In the Tasmanian back blocks the “Bluey,” a sort of disreputable colonial offspring of the Irish “stone of frieze,” made “cheap and nasty,” without a particle of the artistic grace and beauty of its revered ancestor, is the overcoat a la mode. Nobody goes out without his “Bluey.” Advocate (Melbourne, Sat 22 April 1905)

A bluey is a basic overcoat/jacket made from a coarse wool or wool and polyester blend fabric popularised in Tasmania. The fabric, and the coats made from it, were both referred to as ‘bluey’, and were manufactured both in Hobart by Johnstone Bros., and in Launceston by the Waverley Woollen Mills.

Taking cues from the felted woollen jackets worn by convicts in the 19th century, the weather-resistant coats were originally popular with miners on the rugged west coast:

As the afternoon wears on, mud-sploshed men in blueys, and with dingy little non-descript rolls secured upon their backs by straps…enter the town in twos or threes from all directions. The Colonist Sat 6 Dec 1890

This was so much the case that the material was originally trade marked as “Miners’ Bluey”.

It afterwards came into popular favour for use by persons in other walks of life, such as carters, and as time went on it became known to the public as Tasmanian bluey. The Mercury, Wed 30 Apr 1924

By 1924, the fabric and coats were also being produced at various mills on the Mainland and marketed as ‘Tasmanian bluey’ - an affront to the millers of Tasmania:

The fact that there is such a quick sale on the mainland for the bluey that there is a tendency to palm off material as Tasmanian bluey which is made elsewhere demonstrates that “imitation is the sincerest form of flattery”…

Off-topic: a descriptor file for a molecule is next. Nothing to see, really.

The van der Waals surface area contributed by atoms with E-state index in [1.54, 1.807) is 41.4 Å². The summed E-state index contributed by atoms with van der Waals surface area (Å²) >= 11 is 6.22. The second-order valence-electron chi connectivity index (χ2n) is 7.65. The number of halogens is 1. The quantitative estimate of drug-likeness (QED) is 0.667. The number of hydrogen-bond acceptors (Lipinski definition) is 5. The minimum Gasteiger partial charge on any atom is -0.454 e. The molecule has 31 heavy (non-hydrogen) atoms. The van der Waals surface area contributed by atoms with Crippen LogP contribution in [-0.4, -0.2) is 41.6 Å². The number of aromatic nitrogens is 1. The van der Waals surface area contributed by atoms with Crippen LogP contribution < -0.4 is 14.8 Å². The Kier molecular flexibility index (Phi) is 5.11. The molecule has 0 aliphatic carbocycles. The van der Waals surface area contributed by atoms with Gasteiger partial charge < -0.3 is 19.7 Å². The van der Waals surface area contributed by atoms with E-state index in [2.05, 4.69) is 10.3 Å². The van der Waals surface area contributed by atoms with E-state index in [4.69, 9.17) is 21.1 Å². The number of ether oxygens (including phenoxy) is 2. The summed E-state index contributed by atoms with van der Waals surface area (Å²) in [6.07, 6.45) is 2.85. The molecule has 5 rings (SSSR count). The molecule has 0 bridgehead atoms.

Mr. Johnstone at once declared that he regarded such unfair practies as a distinct violation of his company’s legal rights. The Mercury, Wed 30 Apr 1924

Regardless of the push for specific branding for the bluey, they were produced in large numbers both in Tasmania and on the mainland by manufacturers such as Norwellan at Stawell in Victoria.

The Tasmanian textiles industry declined for a number of reasons including changes in import tarrifs in the 1970s, and it’s no longer possible to buy a new ‘Tasmanian’ bluey that is made in Tasmania in the original rough material and style. You can obtain a new coat from Waverley that bears tribute to the bluey, but it’s rather more refined than the original.

You can still buy something pretty close to the original thing made by Agmer, but few people would choose them as an everyday item: the winter coat of choice for Tasmanians in 2020 is a down-filled ‘puffer’ jacket. Nevertheless, it is still possible to find genuine Tasmanian blueys made by Johnstone Bros. for sale from time to time in secondhand stores and places like Gumtree and eBay, despite the newest of them being probably >30 years old.

Once a Tasmanian icon and now virtually forgotten, the bluey is a link to our past. If you’ve got one, wear it with pride.